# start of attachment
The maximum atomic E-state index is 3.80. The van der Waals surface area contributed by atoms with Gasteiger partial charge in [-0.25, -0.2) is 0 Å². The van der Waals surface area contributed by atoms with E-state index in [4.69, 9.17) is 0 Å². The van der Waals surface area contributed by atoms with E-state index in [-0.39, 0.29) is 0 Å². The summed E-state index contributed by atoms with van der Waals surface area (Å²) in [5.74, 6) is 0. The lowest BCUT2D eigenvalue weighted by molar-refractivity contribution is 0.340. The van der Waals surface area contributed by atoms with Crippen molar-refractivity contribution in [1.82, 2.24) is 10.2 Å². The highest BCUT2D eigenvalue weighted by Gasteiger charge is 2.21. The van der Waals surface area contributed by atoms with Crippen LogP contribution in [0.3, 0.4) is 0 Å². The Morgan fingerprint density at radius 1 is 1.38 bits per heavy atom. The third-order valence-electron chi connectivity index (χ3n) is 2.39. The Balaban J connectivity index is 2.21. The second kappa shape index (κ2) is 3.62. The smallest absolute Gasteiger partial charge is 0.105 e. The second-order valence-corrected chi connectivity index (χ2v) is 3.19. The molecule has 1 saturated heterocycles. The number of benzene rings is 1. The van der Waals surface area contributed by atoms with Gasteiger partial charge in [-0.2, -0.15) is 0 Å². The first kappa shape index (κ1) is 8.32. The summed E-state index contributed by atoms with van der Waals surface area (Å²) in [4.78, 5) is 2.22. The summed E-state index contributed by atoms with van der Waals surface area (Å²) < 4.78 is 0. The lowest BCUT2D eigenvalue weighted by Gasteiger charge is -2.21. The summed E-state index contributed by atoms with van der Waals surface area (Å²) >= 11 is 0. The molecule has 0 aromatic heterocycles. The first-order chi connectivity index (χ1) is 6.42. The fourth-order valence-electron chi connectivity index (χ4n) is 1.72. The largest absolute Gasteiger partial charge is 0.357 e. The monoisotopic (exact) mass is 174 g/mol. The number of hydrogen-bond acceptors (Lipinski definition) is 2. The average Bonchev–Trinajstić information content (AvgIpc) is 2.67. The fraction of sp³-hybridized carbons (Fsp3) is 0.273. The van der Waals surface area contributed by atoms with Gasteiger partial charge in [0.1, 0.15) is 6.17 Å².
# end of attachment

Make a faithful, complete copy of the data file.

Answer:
The maximum atomic E-state index is 3.80. The van der Waals surface area contributed by atoms with Gasteiger partial charge in [-0.25, -0.2) is 0 Å². The van der Waals surface area contributed by atoms with E-state index in [4.69, 9.17) is 0 Å². The van der Waals surface area contributed by atoms with E-state index in [-0.39, 0.29) is 0 Å². The summed E-state index contributed by atoms with van der Waals surface area (Å²) in [5.74, 6) is 0. The lowest BCUT2D eigenvalue weighted by molar-refractivity contribution is 0.340. The van der Waals surface area contributed by atoms with Crippen molar-refractivity contribution in [1.82, 2.24) is 10.2 Å². The highest BCUT2D eigenvalue weighted by Gasteiger charge is 2.21. The van der Waals surface area contributed by atoms with Crippen LogP contribution in [0.3, 0.4) is 0 Å². The Morgan fingerprint density at radius 1 is 1.38 bits per heavy atom. The third-order valence-electron chi connectivity index (χ3n) is 2.39. The Balaban J connectivity index is 2.21. The second kappa shape index (κ2) is 3.62. The smallest absolute Gasteiger partial charge is 0.105 e. The second-order valence-corrected chi connectivity index (χ2v) is 3.19. The molecule has 1 saturated heterocycles. The number of benzene rings is 1. The van der Waals surface area contributed by atoms with Gasteiger partial charge in [-0.2, -0.15) is 0 Å². The first kappa shape index (κ1) is 8.32. The summed E-state index contributed by atoms with van der Waals surface area (Å²) in [4.78, 5) is 2.22. The summed E-state index contributed by atoms with van der Waals surface area (Å²) < 4.78 is 0. The lowest BCUT2D eigenvalue weighted by Gasteiger charge is -2.21. The summed E-state index contributed by atoms with van der Waals surface area (Å²) >= 11 is 0. The molecule has 0 aromatic heterocycles. The first-order chi connectivity index (χ1) is 6.42. The fourth-order valence-electron chi connectivity index (χ4n) is 1.72. The largest absolute Gasteiger partial charge is 0.357 e. The monoisotopic (exact) mass is 174 g/mol. The number of hydrogen-bond acceptors (Lipinski definition) is 2. The average Bonchev–Trinajstić information content (AvgIpc) is 2.67. The fraction of sp³-hybridized carbons (Fsp3) is 0.273. The van der Waals surface area contributed by atoms with Gasteiger partial charge in [0.1, 0.15) is 6.17 Å².